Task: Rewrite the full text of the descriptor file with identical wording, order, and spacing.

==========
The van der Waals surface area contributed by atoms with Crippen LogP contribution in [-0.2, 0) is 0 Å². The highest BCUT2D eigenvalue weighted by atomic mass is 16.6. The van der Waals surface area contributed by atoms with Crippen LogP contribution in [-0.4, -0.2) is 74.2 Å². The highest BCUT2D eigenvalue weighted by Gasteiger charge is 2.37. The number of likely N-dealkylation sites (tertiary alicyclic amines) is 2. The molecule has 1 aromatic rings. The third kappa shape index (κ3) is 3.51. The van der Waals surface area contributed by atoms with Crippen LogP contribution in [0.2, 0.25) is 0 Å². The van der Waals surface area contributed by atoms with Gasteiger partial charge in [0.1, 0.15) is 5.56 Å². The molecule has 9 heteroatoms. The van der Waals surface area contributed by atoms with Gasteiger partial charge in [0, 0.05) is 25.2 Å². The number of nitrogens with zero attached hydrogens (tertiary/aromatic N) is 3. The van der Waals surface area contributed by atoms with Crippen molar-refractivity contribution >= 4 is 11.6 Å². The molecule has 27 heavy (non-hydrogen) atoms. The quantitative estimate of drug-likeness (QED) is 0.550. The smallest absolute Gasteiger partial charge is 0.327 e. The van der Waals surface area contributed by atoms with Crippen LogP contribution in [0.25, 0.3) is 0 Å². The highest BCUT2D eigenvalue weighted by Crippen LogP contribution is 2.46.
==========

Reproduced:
The van der Waals surface area contributed by atoms with Crippen LogP contribution in [-0.2, 0) is 0 Å². The highest BCUT2D eigenvalue weighted by atomic mass is 16.6. The van der Waals surface area contributed by atoms with Crippen LogP contribution in [-0.4, -0.2) is 74.2 Å². The highest BCUT2D eigenvalue weighted by Gasteiger charge is 2.37. The number of likely N-dealkylation sites (tertiary alicyclic amines) is 2. The molecule has 1 aromatic rings. The third kappa shape index (κ3) is 3.51. The van der Waals surface area contributed by atoms with Crippen LogP contribution in [0.2, 0.25) is 0 Å². The van der Waals surface area contributed by atoms with Gasteiger partial charge in [0.1, 0.15) is 5.56 Å². The molecule has 9 heteroatoms. The van der Waals surface area contributed by atoms with Gasteiger partial charge in [0, 0.05) is 25.2 Å². The number of nitrogens with zero attached hydrogens (tertiary/aromatic N) is 3. The van der Waals surface area contributed by atoms with Crippen molar-refractivity contribution >= 4 is 11.6 Å². The molecule has 27 heavy (non-hydrogen) atoms. The quantitative estimate of drug-likeness (QED) is 0.550. The smallest absolute Gasteiger partial charge is 0.327 e. The van der Waals surface area contributed by atoms with Crippen LogP contribution in [0.25, 0.3) is 0 Å². The highest BCUT2D eigenvalue weighted by Crippen LogP contribution is 2.46.